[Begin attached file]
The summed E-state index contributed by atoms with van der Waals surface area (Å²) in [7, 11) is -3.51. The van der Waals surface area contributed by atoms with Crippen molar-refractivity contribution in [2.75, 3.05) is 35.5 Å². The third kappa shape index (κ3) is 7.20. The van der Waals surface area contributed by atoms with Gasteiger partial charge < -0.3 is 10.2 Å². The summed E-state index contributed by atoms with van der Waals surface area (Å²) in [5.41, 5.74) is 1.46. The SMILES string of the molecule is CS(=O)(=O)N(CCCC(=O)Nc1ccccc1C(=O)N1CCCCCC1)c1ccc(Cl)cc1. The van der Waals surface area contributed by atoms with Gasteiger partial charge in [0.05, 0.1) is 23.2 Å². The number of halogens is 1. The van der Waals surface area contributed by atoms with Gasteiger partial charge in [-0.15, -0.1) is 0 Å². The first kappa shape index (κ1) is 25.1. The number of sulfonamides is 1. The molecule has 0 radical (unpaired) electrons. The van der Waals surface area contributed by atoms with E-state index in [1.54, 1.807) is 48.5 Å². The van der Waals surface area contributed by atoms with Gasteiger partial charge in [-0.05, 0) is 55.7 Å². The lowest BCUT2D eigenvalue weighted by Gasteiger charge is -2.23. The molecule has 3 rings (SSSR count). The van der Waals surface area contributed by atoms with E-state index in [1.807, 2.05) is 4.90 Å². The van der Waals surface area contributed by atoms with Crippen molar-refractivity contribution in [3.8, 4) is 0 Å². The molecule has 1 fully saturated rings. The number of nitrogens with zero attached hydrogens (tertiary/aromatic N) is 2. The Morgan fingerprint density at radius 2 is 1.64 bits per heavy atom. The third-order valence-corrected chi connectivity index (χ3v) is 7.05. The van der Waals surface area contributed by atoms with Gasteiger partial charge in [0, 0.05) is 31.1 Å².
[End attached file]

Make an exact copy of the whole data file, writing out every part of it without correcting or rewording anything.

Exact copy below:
The summed E-state index contributed by atoms with van der Waals surface area (Å²) in [7, 11) is -3.51. The van der Waals surface area contributed by atoms with Crippen molar-refractivity contribution in [2.75, 3.05) is 35.5 Å². The third kappa shape index (κ3) is 7.20. The van der Waals surface area contributed by atoms with Gasteiger partial charge < -0.3 is 10.2 Å². The summed E-state index contributed by atoms with van der Waals surface area (Å²) in [5.41, 5.74) is 1.46. The SMILES string of the molecule is CS(=O)(=O)N(CCCC(=O)Nc1ccccc1C(=O)N1CCCCCC1)c1ccc(Cl)cc1. The van der Waals surface area contributed by atoms with Gasteiger partial charge in [0.05, 0.1) is 23.2 Å². The number of halogens is 1. The van der Waals surface area contributed by atoms with Gasteiger partial charge in [-0.15, -0.1) is 0 Å². The first kappa shape index (κ1) is 25.1. The number of sulfonamides is 1. The molecule has 0 radical (unpaired) electrons. The van der Waals surface area contributed by atoms with E-state index in [1.54, 1.807) is 48.5 Å². The van der Waals surface area contributed by atoms with Gasteiger partial charge in [-0.05, 0) is 55.7 Å². The lowest BCUT2D eigenvalue weighted by Gasteiger charge is -2.23. The molecule has 3 rings (SSSR count). The van der Waals surface area contributed by atoms with E-state index in [1.807, 2.05) is 4.90 Å². The van der Waals surface area contributed by atoms with Crippen molar-refractivity contribution in [3.8, 4) is 0 Å². The molecule has 1 fully saturated rings. The number of nitrogens with zero attached hydrogens (tertiary/aromatic N) is 2. The Morgan fingerprint density at radius 2 is 1.64 bits per heavy atom. The third-order valence-corrected chi connectivity index (χ3v) is 7.05. The van der Waals surface area contributed by atoms with Gasteiger partial charge in [0, 0.05) is 31.1 Å².